“The most exciting part is the chance to work with a young generation. I have an opportunity to find out how they think and their interests. I’m looking forward to sharing my knowledge and experiences with them and, in turn, learning from them and their way of thinking,” she said.
Dr. Zhang is from Tianjin, a city of about 12 million people in northeastern China, and obtained her bachelor’s and master’s degrees in chemical engineering from Tianjin University in 1990 and 2002 respectively. In 2006, she received a PhD in chemical and biochemical engineering from the National University of Singapore.
Dr. Zhang’s research involves the application of experimental and computational methods to the analysis of various complicated separation and reaction processes.
“My research interests include the study of integrated separation and reaction system for environmentally-benign products, enantio-selective crystallization for the resolution of optical isomers, as well as the green recovery of precious metals through biosorption,” she explained.
Dr. Zhang enjoys reading and cooking in her spare time. Her husband and son are huge outdoors fans and enjoy fishing and sports.
Dr. Syed ImtiazFaculty of Engineering and Applied Science
Dr. Syed Imtiaz joined Memorial’s Faculty of Engineering and Applied Science in March as an assistant professor in process engineering. And, although a long way from home, he feels that St. John’s is not so different from growing up in Sylhet, Bangladesh.
“Sylhet is very similar to St. John’s. It rains very heavily, sometimes incessantly for weeks. Landscape wise it has small hills. Because of rain and hills, Sylhet has many tea gardens. In my childhood I spent quite a bit of my time in those tea gardens, close to nature,” he said.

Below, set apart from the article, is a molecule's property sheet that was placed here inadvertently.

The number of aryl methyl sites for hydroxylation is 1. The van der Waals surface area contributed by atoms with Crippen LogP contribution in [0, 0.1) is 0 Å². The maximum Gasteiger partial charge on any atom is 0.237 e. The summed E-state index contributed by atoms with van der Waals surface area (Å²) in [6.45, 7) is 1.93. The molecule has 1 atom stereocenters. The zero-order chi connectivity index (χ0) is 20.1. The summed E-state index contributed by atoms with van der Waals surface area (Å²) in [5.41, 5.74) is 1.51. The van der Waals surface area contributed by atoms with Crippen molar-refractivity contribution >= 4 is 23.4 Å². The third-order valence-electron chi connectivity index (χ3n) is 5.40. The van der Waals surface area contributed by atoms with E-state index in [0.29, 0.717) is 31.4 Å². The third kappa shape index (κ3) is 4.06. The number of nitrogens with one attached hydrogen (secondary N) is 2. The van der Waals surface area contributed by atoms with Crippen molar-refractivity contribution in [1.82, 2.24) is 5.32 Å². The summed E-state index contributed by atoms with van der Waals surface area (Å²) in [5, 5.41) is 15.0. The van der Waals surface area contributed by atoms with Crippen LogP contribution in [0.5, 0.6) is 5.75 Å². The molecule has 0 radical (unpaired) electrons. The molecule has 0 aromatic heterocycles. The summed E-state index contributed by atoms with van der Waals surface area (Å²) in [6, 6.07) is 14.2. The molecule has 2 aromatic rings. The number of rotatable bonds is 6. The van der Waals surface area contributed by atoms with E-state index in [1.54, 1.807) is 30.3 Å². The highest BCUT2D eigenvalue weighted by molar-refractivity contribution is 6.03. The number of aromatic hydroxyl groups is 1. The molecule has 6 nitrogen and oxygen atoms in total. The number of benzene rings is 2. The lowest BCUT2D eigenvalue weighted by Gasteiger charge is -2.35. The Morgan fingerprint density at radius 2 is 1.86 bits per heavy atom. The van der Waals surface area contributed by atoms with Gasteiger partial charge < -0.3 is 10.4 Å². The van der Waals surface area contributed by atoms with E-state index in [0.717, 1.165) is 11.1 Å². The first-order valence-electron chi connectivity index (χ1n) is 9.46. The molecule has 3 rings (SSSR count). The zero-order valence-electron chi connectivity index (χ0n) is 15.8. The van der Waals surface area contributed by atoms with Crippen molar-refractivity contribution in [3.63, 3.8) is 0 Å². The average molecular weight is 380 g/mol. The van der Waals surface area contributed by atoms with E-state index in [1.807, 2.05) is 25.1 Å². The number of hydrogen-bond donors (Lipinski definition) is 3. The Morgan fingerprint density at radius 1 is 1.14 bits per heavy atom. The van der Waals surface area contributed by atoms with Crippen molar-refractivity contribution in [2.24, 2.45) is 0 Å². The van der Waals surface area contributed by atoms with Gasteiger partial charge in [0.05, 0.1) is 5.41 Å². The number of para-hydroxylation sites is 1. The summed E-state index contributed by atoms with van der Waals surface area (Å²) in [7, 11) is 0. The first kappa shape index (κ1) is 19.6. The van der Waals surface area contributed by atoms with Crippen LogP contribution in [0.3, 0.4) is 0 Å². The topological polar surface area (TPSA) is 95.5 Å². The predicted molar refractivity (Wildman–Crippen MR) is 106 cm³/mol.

Dr. Imtiaz received his B.Sc. in chemical engineering from Bangladesh University of Engineering and Technology (BUET) in 1997, graduating first in his class. He then enrolled at the University of Calgary and obtained his M.Sc. in chemical engineering, with a specialization in environmental engineering. From there, he completed his PhD in process control from the University of Alberta.
Dr. Imtiaz’s background is in process control and, as a result, he’s acting as a control and simulation person in the faculty. Currently, he’s teaching mathematical methods for process engineering but in the future he hopes to teach more courses in the controls area.
His research interests include statistical process control and non-linear model predictive control.
“I want to build intelligent process monitoring systems for processes. For example, offshore oil and gas processing industries off Newfoundland. These monitoring systems will give early warnings to process faults, and prevent any catastrophic faults, like that in the Gulf of Mexico. My vision is to have a monitoring system, where operators from a centrally located control room monitor many remote processeses,” he said.
When asked what he’s most excited about when it comes to his teaching gig here at Memorial, he said it’s the freedom to pursue his research.
“Over the years I have been involved in research and from my years in the industry, I have got many ideas that I would like to pursue. Now I have a real chance to follow my dreams.”